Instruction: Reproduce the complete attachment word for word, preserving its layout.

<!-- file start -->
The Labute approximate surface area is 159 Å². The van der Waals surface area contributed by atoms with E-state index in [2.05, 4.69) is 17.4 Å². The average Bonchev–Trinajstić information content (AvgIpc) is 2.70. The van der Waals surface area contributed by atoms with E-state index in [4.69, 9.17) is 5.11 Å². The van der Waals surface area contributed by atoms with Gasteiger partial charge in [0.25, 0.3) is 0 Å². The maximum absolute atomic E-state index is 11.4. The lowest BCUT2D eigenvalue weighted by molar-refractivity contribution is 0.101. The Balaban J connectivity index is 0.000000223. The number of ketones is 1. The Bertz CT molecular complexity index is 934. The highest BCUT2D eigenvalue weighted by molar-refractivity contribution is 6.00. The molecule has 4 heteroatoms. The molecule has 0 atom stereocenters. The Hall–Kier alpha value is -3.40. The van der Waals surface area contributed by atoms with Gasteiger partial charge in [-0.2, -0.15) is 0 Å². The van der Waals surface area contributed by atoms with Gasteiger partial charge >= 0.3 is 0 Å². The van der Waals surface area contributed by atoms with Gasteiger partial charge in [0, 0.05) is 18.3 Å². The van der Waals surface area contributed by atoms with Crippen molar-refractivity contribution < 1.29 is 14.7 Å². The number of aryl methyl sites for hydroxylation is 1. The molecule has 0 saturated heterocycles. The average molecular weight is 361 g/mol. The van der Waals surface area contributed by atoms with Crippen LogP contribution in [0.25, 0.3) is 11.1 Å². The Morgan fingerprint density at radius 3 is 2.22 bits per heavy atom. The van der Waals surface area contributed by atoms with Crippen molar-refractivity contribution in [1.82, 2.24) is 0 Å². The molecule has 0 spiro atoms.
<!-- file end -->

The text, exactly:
The Labute approximate surface area is 159 Å². The van der Waals surface area contributed by atoms with E-state index in [2.05, 4.69) is 17.4 Å². The average Bonchev–Trinajstić information content (AvgIpc) is 2.70. The van der Waals surface area contributed by atoms with E-state index in [4.69, 9.17) is 5.11 Å². The van der Waals surface area contributed by atoms with Gasteiger partial charge in [0.25, 0.3) is 0 Å². The maximum absolute atomic E-state index is 11.4. The lowest BCUT2D eigenvalue weighted by molar-refractivity contribution is 0.101. The Balaban J connectivity index is 0.000000223. The number of ketones is 1. The Bertz CT molecular complexity index is 934. The highest BCUT2D eigenvalue weighted by molar-refractivity contribution is 6.00. The molecule has 4 heteroatoms. The molecule has 0 atom stereocenters. The Hall–Kier alpha value is -3.40. The van der Waals surface area contributed by atoms with Gasteiger partial charge in [-0.2, -0.15) is 0 Å². The van der Waals surface area contributed by atoms with Gasteiger partial charge >= 0.3 is 0 Å². The van der Waals surface area contributed by atoms with Gasteiger partial charge in [0, 0.05) is 18.3 Å². The van der Waals surface area contributed by atoms with Crippen molar-refractivity contribution < 1.29 is 14.7 Å². The number of aryl methyl sites for hydroxylation is 1. The molecule has 0 saturated heterocycles. The average molecular weight is 361 g/mol. The van der Waals surface area contributed by atoms with Crippen LogP contribution in [0.25, 0.3) is 11.1 Å². The Morgan fingerprint density at radius 3 is 2.22 bits per heavy atom. The van der Waals surface area contributed by atoms with Crippen molar-refractivity contribution in [1.82, 2.24) is 0 Å². The molecule has 0 spiro atoms.